|Oct/Nov 2015 Nonfiction|
Image courtesy of NASA and the University of Arizona
"Do you know where we are?" the sheriff asked me, with a sideways glance, turning off the ignition. He probably knew I had no idea. "We're near the village of Cañones. This is where we start looking."
Several hours before, Emilio Naranjo, the sheriff of Rio Arriba County, New Mexico, had told me what we were looking for—a dead man.
I was a young faculty member at the University of New Mexico School of Medicine, and had traveled to Northern New Mexico so that I could help at a small clinic in the village of Tierra Amarilla while the clinic's regular physician was away.
He had knocked on the door at about one in the morning, a middle-aged, sturdy presence in a snow-covered cowboy hat. He apologized for the early hour and the snow he'd tracked in. "Did they tell you you're also the medical examiner for the county?" He nodded in agreement before I could say, no, they hadn't—"and we're going to look for a body."
It took two hours to drive 40 miles—the only car on a snow-packed descent through piñon and juniper canyons, past sentinel rock faces in half moonlight.
We parked along a narrow road at the mouth of a canyon. "I think he's over this mesita," Sheriff Naranjo said, and I followed him, trudging through snow a foot deep, over a small ridge and down to an arroyo. We walked 50 yards or so, and he was there, outlined and snow-crusted like a rocky intrusion, a white masked face, arm across his chest, across his heart. We both knelt down and with a gloved hand the sheriff brushed the snow away from his frozen face. There was a bullet hole right in the middle of his forehead.
I was wondering what a medical examiner would do, and I remembered from a medical school pathology lecture that he'd look for the Mortis brothers, Rigor and Livor—rigor mortis, the stiffness of the body, and livor mortis, the dependent purple stain of blood, pooled and layered like some geologic stratum. He was already frozen stiff, his thin jacket a sheet of ice, and as I tried to pull it up to check for livor mortis at his waist, Sheriff Naranjo looked at me quizzically. "Doctor—do you think he's dead?" He chuckled, and perhaps I did, too. I remember thinking I'd never seen anybody more dead—but I figured Sheriff Emilio Naranjo probably had.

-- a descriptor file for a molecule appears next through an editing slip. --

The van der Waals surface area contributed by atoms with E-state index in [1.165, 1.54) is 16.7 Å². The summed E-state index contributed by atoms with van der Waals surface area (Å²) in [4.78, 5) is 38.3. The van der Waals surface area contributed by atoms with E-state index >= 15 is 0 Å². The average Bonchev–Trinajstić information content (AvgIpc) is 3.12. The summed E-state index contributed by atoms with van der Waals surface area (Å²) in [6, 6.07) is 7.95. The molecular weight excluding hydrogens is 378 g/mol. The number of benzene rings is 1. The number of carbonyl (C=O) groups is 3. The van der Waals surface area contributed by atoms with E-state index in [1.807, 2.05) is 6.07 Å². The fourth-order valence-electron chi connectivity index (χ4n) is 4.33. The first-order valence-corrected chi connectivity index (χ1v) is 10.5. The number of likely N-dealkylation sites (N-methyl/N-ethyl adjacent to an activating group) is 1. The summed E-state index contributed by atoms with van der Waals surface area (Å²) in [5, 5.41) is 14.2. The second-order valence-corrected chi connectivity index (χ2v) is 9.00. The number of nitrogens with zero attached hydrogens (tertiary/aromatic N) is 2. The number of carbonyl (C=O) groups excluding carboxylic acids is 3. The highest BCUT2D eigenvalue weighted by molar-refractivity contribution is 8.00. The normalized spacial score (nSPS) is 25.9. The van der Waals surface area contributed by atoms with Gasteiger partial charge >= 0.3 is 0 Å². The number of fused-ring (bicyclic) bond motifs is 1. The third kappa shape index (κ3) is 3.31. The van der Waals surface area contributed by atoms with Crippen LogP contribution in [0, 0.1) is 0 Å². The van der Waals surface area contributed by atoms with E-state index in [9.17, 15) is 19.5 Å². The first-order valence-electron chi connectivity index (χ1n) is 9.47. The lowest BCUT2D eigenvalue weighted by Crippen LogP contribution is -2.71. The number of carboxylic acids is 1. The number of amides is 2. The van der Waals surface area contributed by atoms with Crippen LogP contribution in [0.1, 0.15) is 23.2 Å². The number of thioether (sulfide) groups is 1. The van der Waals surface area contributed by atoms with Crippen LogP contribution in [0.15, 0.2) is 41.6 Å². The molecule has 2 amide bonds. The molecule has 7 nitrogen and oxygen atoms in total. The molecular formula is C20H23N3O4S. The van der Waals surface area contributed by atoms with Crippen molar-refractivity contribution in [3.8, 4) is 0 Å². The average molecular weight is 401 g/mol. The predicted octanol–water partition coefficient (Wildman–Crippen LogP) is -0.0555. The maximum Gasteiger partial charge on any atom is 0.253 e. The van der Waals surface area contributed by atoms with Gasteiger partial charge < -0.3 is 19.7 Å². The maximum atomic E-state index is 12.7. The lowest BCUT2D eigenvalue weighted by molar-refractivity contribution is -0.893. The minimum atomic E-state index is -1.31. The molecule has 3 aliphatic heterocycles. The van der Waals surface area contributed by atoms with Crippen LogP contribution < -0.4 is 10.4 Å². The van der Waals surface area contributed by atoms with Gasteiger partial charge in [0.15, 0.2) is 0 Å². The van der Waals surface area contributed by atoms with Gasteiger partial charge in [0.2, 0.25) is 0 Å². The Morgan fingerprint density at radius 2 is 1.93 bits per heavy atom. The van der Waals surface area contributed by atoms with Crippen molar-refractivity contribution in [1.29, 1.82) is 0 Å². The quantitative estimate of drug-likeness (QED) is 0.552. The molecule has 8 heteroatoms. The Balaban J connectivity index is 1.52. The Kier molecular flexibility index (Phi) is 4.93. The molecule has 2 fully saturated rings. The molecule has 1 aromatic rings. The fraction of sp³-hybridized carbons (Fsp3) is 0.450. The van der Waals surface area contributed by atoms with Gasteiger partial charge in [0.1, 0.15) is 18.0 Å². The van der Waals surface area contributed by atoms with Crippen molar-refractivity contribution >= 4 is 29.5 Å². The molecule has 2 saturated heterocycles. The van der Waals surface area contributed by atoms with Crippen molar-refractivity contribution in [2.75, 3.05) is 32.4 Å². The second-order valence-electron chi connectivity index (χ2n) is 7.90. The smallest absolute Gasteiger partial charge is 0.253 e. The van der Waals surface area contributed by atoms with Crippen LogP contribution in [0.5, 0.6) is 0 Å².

There was no crime scene investigation—at least not then, and I somehow doubt ever. We picked him up, a frozen, dead weight, and carried him head and heel as if he were a stretcher back to the police cruiser. And then we slid him feet first along the back seat, angled down so he would fit, and drove him to the Española hospital.
The next night, Sheriff Naranjo knocked on the door about midnight. There had been a shooting at the bar, and the victim had been brought to the clinic's new emergency treatment room. I remember seeing spurts of blood as I hurried to the man on the gurney. He'd been shot in his scrotum. We were able to clamp the artery and get an IV started, and then we loaded him into a Chevy van that had been converted to an ambulance, and once again we drove to the Española hospital. Our patient survived, but a friend told me years later that the man's cousin, who had shot him in the balls, shot him again, this time in the heart.
Rio Arriba County is larger than Connecticut, a starkly beautiful land of mountains and river valleys. Its first settlers were the ancestors of the present Pueblo Indians, and in 1598, the conquistadors arrived. The Spanish explorers' journey along the Camino Real, the royal road from Mexico City, ended in what is now Española, the economic hub of the county, a town of 10,000 on the banks of the Rio Grande. The settlers called the northern, upper course of the Rio Grande River and its territory the Rio Arriba, and below Santa Fe, the Rio Abajo.